Astronomers have long attributed Mars's global orange-brown color to oxidized iron — rust — in the dust that coats its surface. The source of the rust was always assumed to be water, whether from Percival Lowell's canals of the 19th century or the torrential outflow channels seen by the Viking orbiters in 1976.
However, recent observations have put a damper on the notion that Mars was once awash, at least for long. The surface lacks deposits of carbonates (such as limestones) that would have formed from the interaction of water with Mars's carbon-dioxide atmosphere. Nor are there clays from weathered materials. And Mars shows widespread surface deposits of minerals such as olivine that don't survive long in the presence of water.
At the American Astronomical Society's Division of Planetary Sciences meeting, held this week in Monterey, California, Albert Yen (NASA/Jet Propulsion Laboratory) offered a dry source for the rust. Perhaps, Yen proposes, Mars is covered by iron-rich meteorites.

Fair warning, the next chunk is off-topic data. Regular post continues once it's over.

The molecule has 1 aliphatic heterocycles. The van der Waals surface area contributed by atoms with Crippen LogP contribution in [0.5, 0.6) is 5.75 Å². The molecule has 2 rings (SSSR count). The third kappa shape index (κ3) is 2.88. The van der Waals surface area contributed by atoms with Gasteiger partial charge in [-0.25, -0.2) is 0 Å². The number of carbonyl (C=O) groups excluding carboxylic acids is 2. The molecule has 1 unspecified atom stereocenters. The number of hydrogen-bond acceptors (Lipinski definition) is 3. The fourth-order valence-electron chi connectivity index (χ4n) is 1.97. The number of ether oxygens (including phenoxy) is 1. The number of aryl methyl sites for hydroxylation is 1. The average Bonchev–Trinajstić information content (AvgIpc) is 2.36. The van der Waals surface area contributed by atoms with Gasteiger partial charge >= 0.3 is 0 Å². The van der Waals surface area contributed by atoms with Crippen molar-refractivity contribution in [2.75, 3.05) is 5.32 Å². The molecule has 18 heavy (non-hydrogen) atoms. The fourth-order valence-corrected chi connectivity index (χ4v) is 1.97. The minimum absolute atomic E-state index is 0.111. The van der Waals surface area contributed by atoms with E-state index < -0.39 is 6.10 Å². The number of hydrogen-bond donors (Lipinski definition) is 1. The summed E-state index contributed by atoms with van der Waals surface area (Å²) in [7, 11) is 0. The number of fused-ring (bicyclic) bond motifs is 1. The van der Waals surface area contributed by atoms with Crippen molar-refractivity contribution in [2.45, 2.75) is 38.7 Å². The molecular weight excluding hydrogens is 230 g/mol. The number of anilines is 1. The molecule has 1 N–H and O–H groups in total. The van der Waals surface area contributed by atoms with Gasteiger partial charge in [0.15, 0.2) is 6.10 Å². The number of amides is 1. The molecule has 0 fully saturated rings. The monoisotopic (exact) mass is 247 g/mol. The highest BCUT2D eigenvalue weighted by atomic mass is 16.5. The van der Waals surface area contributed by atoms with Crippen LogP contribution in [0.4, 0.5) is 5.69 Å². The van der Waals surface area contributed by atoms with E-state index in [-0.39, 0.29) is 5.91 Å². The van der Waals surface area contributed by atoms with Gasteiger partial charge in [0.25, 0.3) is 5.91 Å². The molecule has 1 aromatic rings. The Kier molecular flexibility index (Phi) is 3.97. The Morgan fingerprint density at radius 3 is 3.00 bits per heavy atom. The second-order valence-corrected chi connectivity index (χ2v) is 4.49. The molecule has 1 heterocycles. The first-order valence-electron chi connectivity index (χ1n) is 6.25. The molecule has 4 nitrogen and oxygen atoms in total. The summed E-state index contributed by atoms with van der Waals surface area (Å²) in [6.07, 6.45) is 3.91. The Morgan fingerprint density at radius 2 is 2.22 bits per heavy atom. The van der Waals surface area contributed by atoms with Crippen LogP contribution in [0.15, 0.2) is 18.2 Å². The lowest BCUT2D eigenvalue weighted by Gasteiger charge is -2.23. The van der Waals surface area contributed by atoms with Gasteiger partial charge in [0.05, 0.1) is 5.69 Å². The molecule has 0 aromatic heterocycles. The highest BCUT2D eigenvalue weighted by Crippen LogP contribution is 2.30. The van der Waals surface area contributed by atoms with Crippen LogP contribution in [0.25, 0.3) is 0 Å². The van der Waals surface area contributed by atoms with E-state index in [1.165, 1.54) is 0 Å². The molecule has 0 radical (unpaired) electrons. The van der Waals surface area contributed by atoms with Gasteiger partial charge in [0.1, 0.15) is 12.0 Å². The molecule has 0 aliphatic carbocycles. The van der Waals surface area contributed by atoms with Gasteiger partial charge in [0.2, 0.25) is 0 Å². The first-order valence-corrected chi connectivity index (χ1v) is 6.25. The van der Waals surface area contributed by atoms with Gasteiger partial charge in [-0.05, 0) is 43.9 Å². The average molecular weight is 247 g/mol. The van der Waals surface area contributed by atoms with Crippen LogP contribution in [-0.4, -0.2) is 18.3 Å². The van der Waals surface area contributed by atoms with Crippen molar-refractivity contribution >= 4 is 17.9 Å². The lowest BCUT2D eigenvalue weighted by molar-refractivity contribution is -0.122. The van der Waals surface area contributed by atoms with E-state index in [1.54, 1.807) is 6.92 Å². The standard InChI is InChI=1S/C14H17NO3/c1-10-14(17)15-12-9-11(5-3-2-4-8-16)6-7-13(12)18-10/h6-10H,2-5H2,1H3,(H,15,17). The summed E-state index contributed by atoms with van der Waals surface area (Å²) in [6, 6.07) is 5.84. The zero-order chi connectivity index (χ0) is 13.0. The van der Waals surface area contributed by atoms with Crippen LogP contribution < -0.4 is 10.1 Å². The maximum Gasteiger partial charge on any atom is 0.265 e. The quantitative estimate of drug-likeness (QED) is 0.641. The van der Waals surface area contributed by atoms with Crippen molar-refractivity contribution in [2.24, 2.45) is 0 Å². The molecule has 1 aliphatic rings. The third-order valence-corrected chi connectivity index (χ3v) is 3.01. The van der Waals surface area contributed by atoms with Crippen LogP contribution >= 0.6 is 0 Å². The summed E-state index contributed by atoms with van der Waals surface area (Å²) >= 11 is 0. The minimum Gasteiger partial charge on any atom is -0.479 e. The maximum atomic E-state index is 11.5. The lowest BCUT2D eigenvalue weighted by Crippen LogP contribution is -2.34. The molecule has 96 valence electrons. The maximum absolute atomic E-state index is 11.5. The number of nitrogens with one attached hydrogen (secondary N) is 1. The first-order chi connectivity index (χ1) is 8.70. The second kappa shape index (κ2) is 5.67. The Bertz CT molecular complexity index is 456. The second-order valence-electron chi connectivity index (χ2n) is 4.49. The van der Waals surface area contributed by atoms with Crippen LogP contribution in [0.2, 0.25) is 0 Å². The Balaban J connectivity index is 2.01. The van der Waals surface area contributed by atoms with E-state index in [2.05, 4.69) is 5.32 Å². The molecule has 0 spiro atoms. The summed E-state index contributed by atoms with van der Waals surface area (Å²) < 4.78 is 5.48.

The idea isn't far-fetched. Astronomers know that some 20 to 60 tons of meteoritic debris falls onto Mars every year. Over a billion years this would make a global layer up to 5 centimeters thick, if it all stayed on the surface. Yen points out that an atom of meteoritic iron releases an electron when hit with ultraviolet radiation. If that electron is captured by oxygen in the Martian atmosphere before it can return to its source, the iron atom becomes oxidized, or rusted. And it happens without water. As additional circumstantial evidence, the crusts of meteorites that fall to Earth are magnetic; so is Martian dirt.
If Yen is correct, about 0.1 percent of the planet's ruddy dust should be meteoritic nickel. Neither the Viking nor the Pathfinder landers were sensitive enough to discern so scant an abundance. But the Mars Exploration Rovers, now en route to the red planet and due to land in January, should be able to detect the nickel if it is there.
"We'll have the answer in February," says Yen. "Stay tuned."